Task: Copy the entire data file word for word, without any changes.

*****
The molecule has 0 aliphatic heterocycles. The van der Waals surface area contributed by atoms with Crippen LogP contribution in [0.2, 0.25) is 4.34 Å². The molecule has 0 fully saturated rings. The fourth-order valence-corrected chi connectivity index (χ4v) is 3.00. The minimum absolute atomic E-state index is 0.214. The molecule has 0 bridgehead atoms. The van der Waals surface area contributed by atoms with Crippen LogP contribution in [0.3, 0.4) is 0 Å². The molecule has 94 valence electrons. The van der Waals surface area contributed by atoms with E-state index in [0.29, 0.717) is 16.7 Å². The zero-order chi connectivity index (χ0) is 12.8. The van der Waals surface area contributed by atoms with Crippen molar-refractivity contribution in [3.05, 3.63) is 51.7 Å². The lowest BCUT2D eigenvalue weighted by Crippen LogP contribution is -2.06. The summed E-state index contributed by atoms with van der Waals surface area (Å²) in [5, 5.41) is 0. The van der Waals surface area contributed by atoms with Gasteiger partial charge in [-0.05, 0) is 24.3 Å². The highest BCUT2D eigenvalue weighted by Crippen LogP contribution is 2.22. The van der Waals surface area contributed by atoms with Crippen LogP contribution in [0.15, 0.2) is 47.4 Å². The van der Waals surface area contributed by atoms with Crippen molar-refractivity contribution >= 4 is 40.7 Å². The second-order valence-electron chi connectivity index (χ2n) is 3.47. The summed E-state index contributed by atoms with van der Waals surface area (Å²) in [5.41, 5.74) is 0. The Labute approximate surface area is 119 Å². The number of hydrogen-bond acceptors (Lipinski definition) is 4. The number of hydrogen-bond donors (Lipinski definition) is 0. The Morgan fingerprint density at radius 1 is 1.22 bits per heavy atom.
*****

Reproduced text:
The molecule has 0 aliphatic heterocycles. The van der Waals surface area contributed by atoms with Crippen LogP contribution in [0.2, 0.25) is 4.34 Å². The molecule has 0 fully saturated rings. The fourth-order valence-corrected chi connectivity index (χ4v) is 3.00. The minimum absolute atomic E-state index is 0.214. The molecule has 0 bridgehead atoms. The van der Waals surface area contributed by atoms with Crippen LogP contribution in [0.3, 0.4) is 0 Å². The molecule has 94 valence electrons. The van der Waals surface area contributed by atoms with E-state index in [0.29, 0.717) is 16.7 Å². The zero-order chi connectivity index (χ0) is 12.8. The van der Waals surface area contributed by atoms with Crippen molar-refractivity contribution in [3.05, 3.63) is 51.7 Å². The lowest BCUT2D eigenvalue weighted by Crippen LogP contribution is -2.06. The summed E-state index contributed by atoms with van der Waals surface area (Å²) in [5, 5.41) is 0. The van der Waals surface area contributed by atoms with Gasteiger partial charge in [-0.05, 0) is 24.3 Å². The highest BCUT2D eigenvalue weighted by Crippen LogP contribution is 2.22. The van der Waals surface area contributed by atoms with Crippen LogP contribution in [0.15, 0.2) is 47.4 Å². The van der Waals surface area contributed by atoms with Crippen molar-refractivity contribution >= 4 is 40.7 Å². The second-order valence-electron chi connectivity index (χ2n) is 3.47. The summed E-state index contributed by atoms with van der Waals surface area (Å²) in [5.41, 5.74) is 0. The Labute approximate surface area is 119 Å². The number of hydrogen-bond acceptors (Lipinski definition) is 4. The number of hydrogen-bond donors (Lipinski definition) is 0. The Morgan fingerprint density at radius 1 is 1.22 bits per heavy atom.